From How High—That High, a collection of short stories, which will be published this fall by Soho Press.
To get a bit of food, the Rotches went out in the morning. And since the meat at the market didn’t look very appetizing—it wasn’t cut in the same way we cut meat—they chose not to buy any meat.
The hands of the market vendors were much more expressive than our hands—the hands we have at home. For example, when taking up a piece of merchandise, those vendors’ hands could feel and hold at the same time.
When we hold a thing—I am not so sure we feel it.
And at the market, to make the tea that was provided—there was theater involved!
They’d stuff a cup full with mint, put plenty of sugar on top, and then decant the boiling water from as much as two feet above the cup!
Rotch was—did I already tell you this?—my friend Rotch became quite a problem in the end and he fled to some remote part of the country.
What his wife was after was a life of joviality. Joviality—jewelry?
They had no carpet on the floor and their floors were all concrete and they always shook out their shoes before putting them on because scorpions might have been in there, inside of their shoes.
In the afternoon at four o’clock, every day in that country, the rains would come and it would rain for an hour, and we could see that the trees had raindrops on them.
Such satisfactions—how in the world did satisfactions ever get into the world?
At the market, Rotch often spoke to a certain man there about a chronic headache or a nightmare. Mrs. Rotch could not keep it to herself either—her affliction—her petulance. Let’s get the food!
It was hard for them to find each other worthy of respect, and Mr. Rotch, I’ve come to think, wanted a reward for his fidelity, which was not forthcoming.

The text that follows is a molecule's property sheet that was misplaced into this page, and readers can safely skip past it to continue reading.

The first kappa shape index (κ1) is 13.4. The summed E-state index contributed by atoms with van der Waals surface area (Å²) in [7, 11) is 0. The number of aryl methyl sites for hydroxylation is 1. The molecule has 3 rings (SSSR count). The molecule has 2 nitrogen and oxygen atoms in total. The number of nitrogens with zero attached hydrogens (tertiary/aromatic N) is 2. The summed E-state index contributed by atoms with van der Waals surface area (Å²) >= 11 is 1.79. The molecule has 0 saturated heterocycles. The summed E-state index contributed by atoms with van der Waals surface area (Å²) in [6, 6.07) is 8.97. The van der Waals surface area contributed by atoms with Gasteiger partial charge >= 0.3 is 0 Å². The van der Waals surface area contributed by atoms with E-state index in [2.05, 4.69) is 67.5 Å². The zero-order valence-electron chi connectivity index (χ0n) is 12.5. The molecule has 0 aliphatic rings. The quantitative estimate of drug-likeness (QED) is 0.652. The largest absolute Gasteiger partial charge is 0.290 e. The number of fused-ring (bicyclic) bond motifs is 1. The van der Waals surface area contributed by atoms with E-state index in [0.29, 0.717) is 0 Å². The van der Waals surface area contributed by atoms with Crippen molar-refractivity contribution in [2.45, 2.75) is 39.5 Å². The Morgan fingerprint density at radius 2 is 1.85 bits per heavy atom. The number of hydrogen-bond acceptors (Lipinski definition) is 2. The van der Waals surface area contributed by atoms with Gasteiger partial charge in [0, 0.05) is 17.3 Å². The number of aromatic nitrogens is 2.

Mrs. Rotch was often seen straight on—against a wall—with her saddle nose pointed skyward, sitting with her hands clasped on her knees.
I should have called on her more often when she lived alone.
I once tried to pull Mrs. Rotch up onto her feet little by little.
A chair was on its side. A wooden urn had cracked.
I took off her wet clothing. There was a hole in her dress and it was my fault. I was unable to move her. Later I looked in and she was in the same situation.
Now her heart gets so much assistance from a pacemaker that sometimes I think she is unable to die.
Among her own family she should have been safeguarded. I guessed how things would turn out for her.
I made a small effort. If only she had been utterly absorbing.
There are those who have watched me return from my sojourns, because I am a little homesick, to my native town—that has just about everything—sex, philosophy, politics, and pandemonium.
Here’s a custom for you—gawking—and it needn’t be heartbreaking.
And even though I am a wispy woman, I believe I have flared up here in Glencoe like a flame—amid my mother, daughter, husband and some friends, and that I cause fretfulness.